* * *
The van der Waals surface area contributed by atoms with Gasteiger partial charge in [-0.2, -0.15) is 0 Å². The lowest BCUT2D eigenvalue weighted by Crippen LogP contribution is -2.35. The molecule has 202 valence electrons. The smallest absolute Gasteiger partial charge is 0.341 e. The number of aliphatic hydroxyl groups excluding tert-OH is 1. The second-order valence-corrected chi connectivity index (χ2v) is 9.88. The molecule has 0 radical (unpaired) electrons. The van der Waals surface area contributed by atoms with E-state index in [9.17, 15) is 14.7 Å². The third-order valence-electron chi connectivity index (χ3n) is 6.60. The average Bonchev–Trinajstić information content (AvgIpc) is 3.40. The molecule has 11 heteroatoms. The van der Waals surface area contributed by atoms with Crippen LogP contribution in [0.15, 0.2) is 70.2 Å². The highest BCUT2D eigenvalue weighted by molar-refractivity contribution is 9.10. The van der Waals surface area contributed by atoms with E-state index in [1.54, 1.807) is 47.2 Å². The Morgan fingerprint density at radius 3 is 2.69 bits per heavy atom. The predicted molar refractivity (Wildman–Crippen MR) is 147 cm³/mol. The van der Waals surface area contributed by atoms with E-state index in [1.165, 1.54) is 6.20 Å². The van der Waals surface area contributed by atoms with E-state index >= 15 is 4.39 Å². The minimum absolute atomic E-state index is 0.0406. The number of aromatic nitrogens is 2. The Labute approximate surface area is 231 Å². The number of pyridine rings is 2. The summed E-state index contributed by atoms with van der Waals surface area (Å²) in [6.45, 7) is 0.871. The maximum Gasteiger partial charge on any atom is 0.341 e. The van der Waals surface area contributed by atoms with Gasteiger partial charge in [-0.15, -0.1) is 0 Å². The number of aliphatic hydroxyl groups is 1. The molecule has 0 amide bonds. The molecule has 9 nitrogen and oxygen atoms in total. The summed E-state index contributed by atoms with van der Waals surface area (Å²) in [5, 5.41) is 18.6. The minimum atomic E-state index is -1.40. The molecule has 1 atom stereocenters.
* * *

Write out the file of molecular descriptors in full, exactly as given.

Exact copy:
The van der Waals surface area contributed by atoms with Gasteiger partial charge in [-0.2, -0.15) is 0 Å². The lowest BCUT2D eigenvalue weighted by Crippen LogP contribution is -2.35. The molecule has 202 valence electrons. The smallest absolute Gasteiger partial charge is 0.341 e. The number of aliphatic hydroxyl groups excluding tert-OH is 1. The second-order valence-corrected chi connectivity index (χ2v) is 9.88. The molecule has 0 radical (unpaired) electrons. The van der Waals surface area contributed by atoms with E-state index in [9.17, 15) is 14.7 Å². The third-order valence-electron chi connectivity index (χ3n) is 6.60. The average Bonchev–Trinajstić information content (AvgIpc) is 3.40. The molecule has 11 heteroatoms. The van der Waals surface area contributed by atoms with Crippen LogP contribution in [0.15, 0.2) is 70.2 Å². The highest BCUT2D eigenvalue weighted by molar-refractivity contribution is 9.10. The van der Waals surface area contributed by atoms with E-state index in [1.54, 1.807) is 47.2 Å². The Morgan fingerprint density at radius 3 is 2.69 bits per heavy atom. The predicted molar refractivity (Wildman–Crippen MR) is 147 cm³/mol. The van der Waals surface area contributed by atoms with E-state index in [1.165, 1.54) is 6.20 Å². The van der Waals surface area contributed by atoms with E-state index >= 15 is 4.39 Å². The minimum absolute atomic E-state index is 0.0406. The number of aromatic nitrogens is 2. The Labute approximate surface area is 231 Å². The number of pyridine rings is 2. The summed E-state index contributed by atoms with van der Waals surface area (Å²) in [6.45, 7) is 0.871. The maximum Gasteiger partial charge on any atom is 0.341 e. The van der Waals surface area contributed by atoms with Gasteiger partial charge in [-0.15, -0.1) is 0 Å². The number of aliphatic hydroxyl groups is 1. The molecule has 0 amide bonds. The molecule has 9 nitrogen and oxygen atoms in total. The summed E-state index contributed by atoms with van der Waals surface area (Å²) in [5, 5.41) is 18.6. The minimum atomic E-state index is -1.40. The molecule has 1 atom stereocenters.